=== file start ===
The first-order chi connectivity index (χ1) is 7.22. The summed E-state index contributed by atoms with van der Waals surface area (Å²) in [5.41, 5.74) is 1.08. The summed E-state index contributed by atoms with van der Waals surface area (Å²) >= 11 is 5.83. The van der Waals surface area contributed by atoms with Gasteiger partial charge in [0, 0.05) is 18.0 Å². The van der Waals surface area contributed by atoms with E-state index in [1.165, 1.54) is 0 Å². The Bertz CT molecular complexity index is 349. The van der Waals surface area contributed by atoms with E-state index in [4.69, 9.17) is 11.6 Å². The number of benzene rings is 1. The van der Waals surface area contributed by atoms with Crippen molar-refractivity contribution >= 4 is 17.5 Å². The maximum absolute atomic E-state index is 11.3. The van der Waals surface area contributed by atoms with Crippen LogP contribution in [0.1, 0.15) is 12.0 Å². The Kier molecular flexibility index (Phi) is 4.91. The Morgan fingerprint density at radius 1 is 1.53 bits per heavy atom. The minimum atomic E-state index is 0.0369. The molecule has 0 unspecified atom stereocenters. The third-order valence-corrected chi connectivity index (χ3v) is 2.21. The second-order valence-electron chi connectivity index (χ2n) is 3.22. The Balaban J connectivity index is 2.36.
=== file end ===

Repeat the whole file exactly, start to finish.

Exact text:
The first-order chi connectivity index (χ1) is 7.22. The summed E-state index contributed by atoms with van der Waals surface area (Å²) in [5.41, 5.74) is 1.08. The summed E-state index contributed by atoms with van der Waals surface area (Å²) >= 11 is 5.83. The van der Waals surface area contributed by atoms with Gasteiger partial charge in [0, 0.05) is 18.0 Å². The van der Waals surface area contributed by atoms with E-state index in [1.165, 1.54) is 0 Å². The Bertz CT molecular complexity index is 349. The van der Waals surface area contributed by atoms with E-state index in [4.69, 9.17) is 11.6 Å². The number of benzene rings is 1. The van der Waals surface area contributed by atoms with Crippen molar-refractivity contribution >= 4 is 17.5 Å². The maximum absolute atomic E-state index is 11.3. The van der Waals surface area contributed by atoms with Crippen LogP contribution in [0.1, 0.15) is 12.0 Å². The Kier molecular flexibility index (Phi) is 4.91. The Morgan fingerprint density at radius 1 is 1.53 bits per heavy atom. The minimum atomic E-state index is 0.0369. The molecule has 0 unspecified atom stereocenters. The third-order valence-corrected chi connectivity index (χ3v) is 2.21. The second-order valence-electron chi connectivity index (χ2n) is 3.22. The Balaban J connectivity index is 2.36.